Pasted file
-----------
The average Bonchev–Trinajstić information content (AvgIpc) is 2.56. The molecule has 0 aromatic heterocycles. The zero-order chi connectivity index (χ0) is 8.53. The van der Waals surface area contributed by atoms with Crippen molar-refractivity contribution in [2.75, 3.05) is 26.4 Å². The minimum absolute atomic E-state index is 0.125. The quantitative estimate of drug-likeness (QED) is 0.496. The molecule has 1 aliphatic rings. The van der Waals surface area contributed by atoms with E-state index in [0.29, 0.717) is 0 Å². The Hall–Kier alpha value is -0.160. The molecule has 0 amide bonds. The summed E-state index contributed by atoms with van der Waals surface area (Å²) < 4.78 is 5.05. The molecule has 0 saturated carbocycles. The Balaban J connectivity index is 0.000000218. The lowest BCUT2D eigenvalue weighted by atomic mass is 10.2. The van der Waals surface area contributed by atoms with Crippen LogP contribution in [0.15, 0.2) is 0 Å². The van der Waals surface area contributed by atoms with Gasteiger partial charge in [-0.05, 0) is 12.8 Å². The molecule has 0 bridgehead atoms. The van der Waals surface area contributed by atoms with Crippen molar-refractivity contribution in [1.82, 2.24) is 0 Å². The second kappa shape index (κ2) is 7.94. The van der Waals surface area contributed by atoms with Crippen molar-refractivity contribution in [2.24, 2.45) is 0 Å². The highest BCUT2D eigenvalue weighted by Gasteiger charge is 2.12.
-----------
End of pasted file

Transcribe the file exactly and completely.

The average Bonchev–Trinajstić information content (AvgIpc) is 2.56. The molecule has 0 aromatic heterocycles. The zero-order chi connectivity index (χ0) is 8.53. The van der Waals surface area contributed by atoms with Crippen molar-refractivity contribution in [2.75, 3.05) is 26.4 Å². The minimum absolute atomic E-state index is 0.125. The quantitative estimate of drug-likeness (QED) is 0.496. The molecule has 1 aliphatic rings. The van der Waals surface area contributed by atoms with E-state index in [0.29, 0.717) is 0 Å². The Hall–Kier alpha value is -0.160. The molecule has 0 amide bonds. The summed E-state index contributed by atoms with van der Waals surface area (Å²) < 4.78 is 5.05. The molecule has 0 saturated carbocycles. The Balaban J connectivity index is 0.000000218. The lowest BCUT2D eigenvalue weighted by atomic mass is 10.2. The van der Waals surface area contributed by atoms with Crippen LogP contribution in [0.15, 0.2) is 0 Å². The van der Waals surface area contributed by atoms with Gasteiger partial charge in [-0.05, 0) is 12.8 Å². The molecule has 0 bridgehead atoms. The van der Waals surface area contributed by atoms with Crippen molar-refractivity contribution in [1.82, 2.24) is 0 Å². The second kappa shape index (κ2) is 7.94. The van der Waals surface area contributed by atoms with Crippen molar-refractivity contribution in [2.24, 2.45) is 0 Å². The highest BCUT2D eigenvalue weighted by Gasteiger charge is 2.12.